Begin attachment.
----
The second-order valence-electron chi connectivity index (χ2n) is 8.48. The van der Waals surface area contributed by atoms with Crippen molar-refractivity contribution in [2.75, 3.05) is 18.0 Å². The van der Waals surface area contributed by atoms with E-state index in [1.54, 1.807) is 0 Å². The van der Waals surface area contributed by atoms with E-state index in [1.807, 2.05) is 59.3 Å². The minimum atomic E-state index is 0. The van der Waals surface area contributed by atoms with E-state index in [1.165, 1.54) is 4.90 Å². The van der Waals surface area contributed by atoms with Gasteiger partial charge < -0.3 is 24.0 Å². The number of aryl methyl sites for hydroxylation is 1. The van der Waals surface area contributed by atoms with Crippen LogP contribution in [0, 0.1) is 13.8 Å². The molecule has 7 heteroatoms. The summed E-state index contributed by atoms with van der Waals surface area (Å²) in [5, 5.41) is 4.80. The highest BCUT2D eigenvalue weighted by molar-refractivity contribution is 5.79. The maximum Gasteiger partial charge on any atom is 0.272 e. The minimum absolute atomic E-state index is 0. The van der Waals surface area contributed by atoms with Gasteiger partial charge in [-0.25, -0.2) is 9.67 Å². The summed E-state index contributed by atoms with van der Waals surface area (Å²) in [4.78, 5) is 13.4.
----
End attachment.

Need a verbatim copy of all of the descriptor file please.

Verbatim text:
The second-order valence-electron chi connectivity index (χ2n) is 8.48. The van der Waals surface area contributed by atoms with Crippen molar-refractivity contribution in [2.75, 3.05) is 18.0 Å². The van der Waals surface area contributed by atoms with E-state index in [1.54, 1.807) is 0 Å². The van der Waals surface area contributed by atoms with E-state index in [1.807, 2.05) is 59.3 Å². The minimum atomic E-state index is 0. The van der Waals surface area contributed by atoms with E-state index in [1.165, 1.54) is 4.90 Å². The van der Waals surface area contributed by atoms with Gasteiger partial charge < -0.3 is 24.0 Å². The number of aryl methyl sites for hydroxylation is 1. The van der Waals surface area contributed by atoms with Crippen LogP contribution in [0, 0.1) is 13.8 Å². The molecule has 7 heteroatoms. The summed E-state index contributed by atoms with van der Waals surface area (Å²) in [5, 5.41) is 4.80. The highest BCUT2D eigenvalue weighted by molar-refractivity contribution is 5.79. The maximum Gasteiger partial charge on any atom is 0.272 e. The minimum absolute atomic E-state index is 0. The van der Waals surface area contributed by atoms with Gasteiger partial charge in [-0.25, -0.2) is 9.67 Å². The summed E-state index contributed by atoms with van der Waals surface area (Å²) in [4.78, 5) is 13.4.